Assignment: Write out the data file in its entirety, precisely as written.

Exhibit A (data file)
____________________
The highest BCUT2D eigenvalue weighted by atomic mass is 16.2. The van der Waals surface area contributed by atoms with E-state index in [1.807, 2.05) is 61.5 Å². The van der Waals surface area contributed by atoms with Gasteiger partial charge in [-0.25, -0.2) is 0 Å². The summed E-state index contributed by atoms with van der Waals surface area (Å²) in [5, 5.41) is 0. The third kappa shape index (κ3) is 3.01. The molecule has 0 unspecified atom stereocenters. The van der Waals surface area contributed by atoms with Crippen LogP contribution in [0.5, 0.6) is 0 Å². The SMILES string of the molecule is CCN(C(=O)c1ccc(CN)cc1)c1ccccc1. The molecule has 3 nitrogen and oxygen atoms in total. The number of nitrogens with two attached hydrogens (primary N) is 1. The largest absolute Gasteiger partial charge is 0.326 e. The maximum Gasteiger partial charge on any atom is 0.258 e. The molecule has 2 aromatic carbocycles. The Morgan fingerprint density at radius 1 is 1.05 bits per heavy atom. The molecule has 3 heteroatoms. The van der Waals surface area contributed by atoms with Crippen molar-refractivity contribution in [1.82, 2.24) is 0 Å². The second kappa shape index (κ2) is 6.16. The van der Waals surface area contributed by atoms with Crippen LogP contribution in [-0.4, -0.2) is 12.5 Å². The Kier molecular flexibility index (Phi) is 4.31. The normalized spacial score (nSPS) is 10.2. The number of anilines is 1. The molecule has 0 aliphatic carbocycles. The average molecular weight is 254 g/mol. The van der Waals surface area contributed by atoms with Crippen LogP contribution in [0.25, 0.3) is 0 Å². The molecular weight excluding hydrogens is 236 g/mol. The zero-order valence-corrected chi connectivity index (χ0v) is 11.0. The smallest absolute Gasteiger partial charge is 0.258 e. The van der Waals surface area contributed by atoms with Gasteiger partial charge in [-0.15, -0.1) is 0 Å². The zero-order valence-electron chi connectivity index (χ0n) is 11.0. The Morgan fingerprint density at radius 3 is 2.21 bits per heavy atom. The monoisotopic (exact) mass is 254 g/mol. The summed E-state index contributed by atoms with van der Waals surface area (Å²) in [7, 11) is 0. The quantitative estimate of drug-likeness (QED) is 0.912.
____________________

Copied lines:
The highest BCUT2D eigenvalue weighted by atomic mass is 16.2. The van der Waals surface area contributed by atoms with E-state index in [1.807, 2.05) is 61.5 Å². The van der Waals surface area contributed by atoms with Gasteiger partial charge in [-0.25, -0.2) is 0 Å². The summed E-state index contributed by atoms with van der Waals surface area (Å²) in [5, 5.41) is 0. The third kappa shape index (κ3) is 3.01. The molecule has 0 unspecified atom stereocenters. The van der Waals surface area contributed by atoms with Crippen LogP contribution in [0.5, 0.6) is 0 Å². The SMILES string of the molecule is CCN(C(=O)c1ccc(CN)cc1)c1ccccc1. The molecule has 3 nitrogen and oxygen atoms in total. The number of nitrogens with two attached hydrogens (primary N) is 1. The largest absolute Gasteiger partial charge is 0.326 e. The maximum Gasteiger partial charge on any atom is 0.258 e. The molecule has 2 aromatic carbocycles. The Morgan fingerprint density at radius 1 is 1.05 bits per heavy atom. The molecule has 3 heteroatoms. The van der Waals surface area contributed by atoms with Crippen molar-refractivity contribution in [1.82, 2.24) is 0 Å². The second kappa shape index (κ2) is 6.16. The van der Waals surface area contributed by atoms with Crippen LogP contribution in [-0.4, -0.2) is 12.5 Å². The Kier molecular flexibility index (Phi) is 4.31. The normalized spacial score (nSPS) is 10.2. The number of anilines is 1. The molecule has 0 aliphatic carbocycles. The average molecular weight is 254 g/mol. The van der Waals surface area contributed by atoms with Crippen LogP contribution in [0.25, 0.3) is 0 Å². The molecular weight excluding hydrogens is 236 g/mol. The zero-order valence-corrected chi connectivity index (χ0v) is 11.0. The smallest absolute Gasteiger partial charge is 0.258 e. The van der Waals surface area contributed by atoms with Gasteiger partial charge in [-0.15, -0.1) is 0 Å². The zero-order valence-electron chi connectivity index (χ0n) is 11.0. The Morgan fingerprint density at radius 3 is 2.21 bits per heavy atom. The monoisotopic (exact) mass is 254 g/mol. The summed E-state index contributed by atoms with van der Waals surface area (Å²) in [7, 11) is 0. The quantitative estimate of drug-likeness (QED) is 0.912.